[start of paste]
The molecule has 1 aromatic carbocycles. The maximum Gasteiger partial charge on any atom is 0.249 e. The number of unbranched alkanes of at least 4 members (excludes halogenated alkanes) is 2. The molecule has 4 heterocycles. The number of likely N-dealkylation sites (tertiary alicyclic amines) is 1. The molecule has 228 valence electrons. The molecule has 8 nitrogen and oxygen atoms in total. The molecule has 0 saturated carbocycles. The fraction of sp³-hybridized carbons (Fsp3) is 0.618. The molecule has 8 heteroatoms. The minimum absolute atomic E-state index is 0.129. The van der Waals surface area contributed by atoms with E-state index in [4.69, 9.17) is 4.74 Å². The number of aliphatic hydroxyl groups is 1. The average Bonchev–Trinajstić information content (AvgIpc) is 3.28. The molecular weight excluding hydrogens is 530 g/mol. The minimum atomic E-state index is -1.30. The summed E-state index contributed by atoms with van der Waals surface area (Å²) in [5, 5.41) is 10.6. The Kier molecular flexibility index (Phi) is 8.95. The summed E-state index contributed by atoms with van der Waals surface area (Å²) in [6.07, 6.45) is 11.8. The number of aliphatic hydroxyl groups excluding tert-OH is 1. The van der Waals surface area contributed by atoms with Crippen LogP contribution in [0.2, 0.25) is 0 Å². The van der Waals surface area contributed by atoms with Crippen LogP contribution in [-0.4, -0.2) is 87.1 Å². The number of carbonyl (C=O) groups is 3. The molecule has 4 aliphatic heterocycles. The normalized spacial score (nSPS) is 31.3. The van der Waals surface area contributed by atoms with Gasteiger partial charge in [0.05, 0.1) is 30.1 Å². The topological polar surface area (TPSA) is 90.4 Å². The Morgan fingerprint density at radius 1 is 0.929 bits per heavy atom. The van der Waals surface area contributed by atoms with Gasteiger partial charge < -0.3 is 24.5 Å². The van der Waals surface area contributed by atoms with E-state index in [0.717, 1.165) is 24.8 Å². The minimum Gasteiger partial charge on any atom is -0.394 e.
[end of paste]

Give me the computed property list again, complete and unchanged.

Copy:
The molecule has 1 aromatic carbocycles. The maximum Gasteiger partial charge on any atom is 0.249 e. The number of unbranched alkanes of at least 4 members (excludes halogenated alkanes) is 2. The molecule has 4 heterocycles. The number of likely N-dealkylation sites (tertiary alicyclic amines) is 1. The molecule has 228 valence electrons. The molecule has 8 nitrogen and oxygen atoms in total. The molecule has 0 saturated carbocycles. The fraction of sp³-hybridized carbons (Fsp3) is 0.618. The molecule has 8 heteroatoms. The minimum absolute atomic E-state index is 0.129. The van der Waals surface area contributed by atoms with E-state index in [4.69, 9.17) is 4.74 Å². The number of aliphatic hydroxyl groups is 1. The average Bonchev–Trinajstić information content (AvgIpc) is 3.28. The molecular weight excluding hydrogens is 530 g/mol. The minimum atomic E-state index is -1.30. The summed E-state index contributed by atoms with van der Waals surface area (Å²) in [5, 5.41) is 10.6. The Kier molecular flexibility index (Phi) is 8.95. The summed E-state index contributed by atoms with van der Waals surface area (Å²) in [6.07, 6.45) is 11.8. The number of aliphatic hydroxyl groups excluding tert-OH is 1. The van der Waals surface area contributed by atoms with Crippen LogP contribution in [0.2, 0.25) is 0 Å². The van der Waals surface area contributed by atoms with Crippen LogP contribution in [-0.4, -0.2) is 87.1 Å². The number of carbonyl (C=O) groups is 3. The molecule has 4 aliphatic heterocycles. The normalized spacial score (nSPS) is 31.3. The van der Waals surface area contributed by atoms with Gasteiger partial charge in [0.05, 0.1) is 30.1 Å². The topological polar surface area (TPSA) is 90.4 Å². The Morgan fingerprint density at radius 1 is 0.929 bits per heavy atom. The van der Waals surface area contributed by atoms with Gasteiger partial charge < -0.3 is 24.5 Å². The van der Waals surface area contributed by atoms with E-state index in [0.717, 1.165) is 24.8 Å². The minimum Gasteiger partial charge on any atom is -0.394 e.